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PD Warrior is a unique programme of exercise to help people newly diagnosed with Parkinsons. It originated in Australia and was developed to help people to slow down the progression of their disease.

PD Warrior is an advanced exercise programme that incorporates both physical and cognitive activity for people in the early stages of Parkinsons. It is an intensive circuit programme designed to fight the symptoms. PD Warrior is supported by a growing body of evidence that shows that intensive, high effort, complex exercise has the potential to slow the progression of your symptoms by using neuroplasticity - your brains natural ability to re-organise its pathways and connections, much like rewiring. The key to achieving this re-wiring includes being consistent and using the right exercise prescription.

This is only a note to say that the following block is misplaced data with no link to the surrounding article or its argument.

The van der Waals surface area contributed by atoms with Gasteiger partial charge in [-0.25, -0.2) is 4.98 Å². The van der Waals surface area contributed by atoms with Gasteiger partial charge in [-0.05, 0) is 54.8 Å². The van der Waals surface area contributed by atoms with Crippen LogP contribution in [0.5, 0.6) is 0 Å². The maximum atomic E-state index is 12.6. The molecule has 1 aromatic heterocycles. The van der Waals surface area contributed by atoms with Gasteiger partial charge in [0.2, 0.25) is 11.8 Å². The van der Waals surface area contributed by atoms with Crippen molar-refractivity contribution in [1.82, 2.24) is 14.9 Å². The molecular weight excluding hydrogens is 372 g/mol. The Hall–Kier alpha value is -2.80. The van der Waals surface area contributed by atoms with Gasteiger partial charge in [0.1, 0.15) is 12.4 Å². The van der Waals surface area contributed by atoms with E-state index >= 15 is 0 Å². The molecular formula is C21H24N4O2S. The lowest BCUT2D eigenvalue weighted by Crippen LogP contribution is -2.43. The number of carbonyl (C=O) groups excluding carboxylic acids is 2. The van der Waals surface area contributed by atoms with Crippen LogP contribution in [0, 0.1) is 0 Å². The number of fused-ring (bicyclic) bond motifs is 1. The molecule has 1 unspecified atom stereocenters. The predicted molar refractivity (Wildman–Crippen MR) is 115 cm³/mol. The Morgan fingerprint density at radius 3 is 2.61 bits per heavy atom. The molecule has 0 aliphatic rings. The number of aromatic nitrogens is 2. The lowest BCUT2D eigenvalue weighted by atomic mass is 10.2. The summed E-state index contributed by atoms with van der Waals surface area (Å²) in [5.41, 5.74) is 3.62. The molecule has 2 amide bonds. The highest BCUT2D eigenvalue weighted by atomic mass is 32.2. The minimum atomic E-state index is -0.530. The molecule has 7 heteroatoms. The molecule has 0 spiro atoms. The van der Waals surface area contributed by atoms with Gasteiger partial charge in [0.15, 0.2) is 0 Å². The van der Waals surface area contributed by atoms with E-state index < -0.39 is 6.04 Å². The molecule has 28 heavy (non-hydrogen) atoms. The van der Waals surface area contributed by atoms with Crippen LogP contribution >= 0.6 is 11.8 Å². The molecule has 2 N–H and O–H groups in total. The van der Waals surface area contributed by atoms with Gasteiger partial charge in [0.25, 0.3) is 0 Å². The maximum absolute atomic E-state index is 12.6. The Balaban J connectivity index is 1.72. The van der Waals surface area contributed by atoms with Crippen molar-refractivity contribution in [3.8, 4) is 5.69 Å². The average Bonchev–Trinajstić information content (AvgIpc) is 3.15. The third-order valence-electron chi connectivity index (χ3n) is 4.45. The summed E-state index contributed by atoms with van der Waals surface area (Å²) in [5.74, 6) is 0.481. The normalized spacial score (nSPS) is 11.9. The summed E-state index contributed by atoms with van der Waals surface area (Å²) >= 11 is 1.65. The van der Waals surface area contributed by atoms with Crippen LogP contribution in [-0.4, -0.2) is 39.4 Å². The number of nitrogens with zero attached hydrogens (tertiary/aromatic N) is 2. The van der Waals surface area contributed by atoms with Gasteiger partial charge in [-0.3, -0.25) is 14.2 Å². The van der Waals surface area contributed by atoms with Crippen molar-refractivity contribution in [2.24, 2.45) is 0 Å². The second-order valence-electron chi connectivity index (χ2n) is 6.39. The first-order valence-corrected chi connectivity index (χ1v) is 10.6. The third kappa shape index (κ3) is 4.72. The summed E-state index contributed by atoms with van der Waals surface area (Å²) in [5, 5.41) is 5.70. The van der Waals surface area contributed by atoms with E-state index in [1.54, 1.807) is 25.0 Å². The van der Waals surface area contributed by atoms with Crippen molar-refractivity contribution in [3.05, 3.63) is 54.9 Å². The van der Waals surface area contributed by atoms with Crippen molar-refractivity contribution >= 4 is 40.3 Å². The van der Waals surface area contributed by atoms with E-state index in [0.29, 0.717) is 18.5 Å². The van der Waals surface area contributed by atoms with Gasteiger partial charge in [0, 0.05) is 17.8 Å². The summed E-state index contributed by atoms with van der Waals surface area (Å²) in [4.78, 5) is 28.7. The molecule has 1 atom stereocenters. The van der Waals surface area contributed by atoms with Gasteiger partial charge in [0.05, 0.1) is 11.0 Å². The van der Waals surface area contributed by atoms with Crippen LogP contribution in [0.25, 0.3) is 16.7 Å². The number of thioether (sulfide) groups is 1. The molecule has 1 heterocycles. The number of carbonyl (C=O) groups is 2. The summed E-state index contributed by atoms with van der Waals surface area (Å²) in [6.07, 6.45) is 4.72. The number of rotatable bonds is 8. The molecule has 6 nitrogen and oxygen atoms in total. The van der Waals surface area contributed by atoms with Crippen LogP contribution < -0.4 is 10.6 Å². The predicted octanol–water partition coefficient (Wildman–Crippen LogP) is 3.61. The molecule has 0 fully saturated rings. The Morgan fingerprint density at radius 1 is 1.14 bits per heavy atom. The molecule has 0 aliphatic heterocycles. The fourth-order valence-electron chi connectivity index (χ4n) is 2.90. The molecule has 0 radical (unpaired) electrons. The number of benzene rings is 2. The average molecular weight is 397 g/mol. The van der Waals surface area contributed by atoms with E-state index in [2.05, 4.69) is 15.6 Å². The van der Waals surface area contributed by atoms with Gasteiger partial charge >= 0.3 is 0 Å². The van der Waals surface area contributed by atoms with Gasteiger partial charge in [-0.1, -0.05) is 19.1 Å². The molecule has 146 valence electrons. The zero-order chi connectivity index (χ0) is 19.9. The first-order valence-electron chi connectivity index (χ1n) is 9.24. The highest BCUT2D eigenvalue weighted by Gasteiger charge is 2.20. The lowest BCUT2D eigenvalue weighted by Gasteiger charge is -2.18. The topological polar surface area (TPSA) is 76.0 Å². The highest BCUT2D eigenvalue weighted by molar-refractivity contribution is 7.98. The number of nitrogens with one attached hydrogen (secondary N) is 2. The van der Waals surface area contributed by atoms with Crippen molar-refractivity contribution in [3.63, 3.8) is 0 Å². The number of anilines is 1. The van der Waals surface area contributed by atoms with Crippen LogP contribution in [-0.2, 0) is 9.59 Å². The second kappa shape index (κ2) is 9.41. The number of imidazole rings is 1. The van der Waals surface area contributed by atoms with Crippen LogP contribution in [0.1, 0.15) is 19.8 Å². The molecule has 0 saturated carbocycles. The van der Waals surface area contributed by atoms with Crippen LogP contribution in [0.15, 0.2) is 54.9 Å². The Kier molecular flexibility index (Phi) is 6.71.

It is important not to wait for symptoms to impact upon daily life before taking up the correct type of exercise.

If you want to find out more, please contact Karen Hodgson at Hallamshire Physiotherapy on 0114 267 1223 or email

If you have been newly diagnosed please don’t delay and begin Living Brave with Parkinsons.

Dizziness and disorientation can have damaging effects on our lives, whether that be through increased anxiety and decreased confidence to do our normal activities or stopping us from doing the things we love such as sports and socialising. The symptoms can even affect us when lying down, interfering with our sleep and our mood.

You may feel helpless to manage these symptoms and unsure of what may be causing them, and there does not appear to be much help or support available from immediate healthcare services.

Fortunately, there is often an explanation for these symptoms and at Hallamshire Physiotherapy, our specialist clinicians are trained in diagnosing and treating vestibular conditions that can interfere with our balance systems, leading to dizziness or other similar symptoms.

If you want to have a chat about whether Vestibular Physiotherapy would be beneficial for you, please contact the clinic.

By Peter Thomason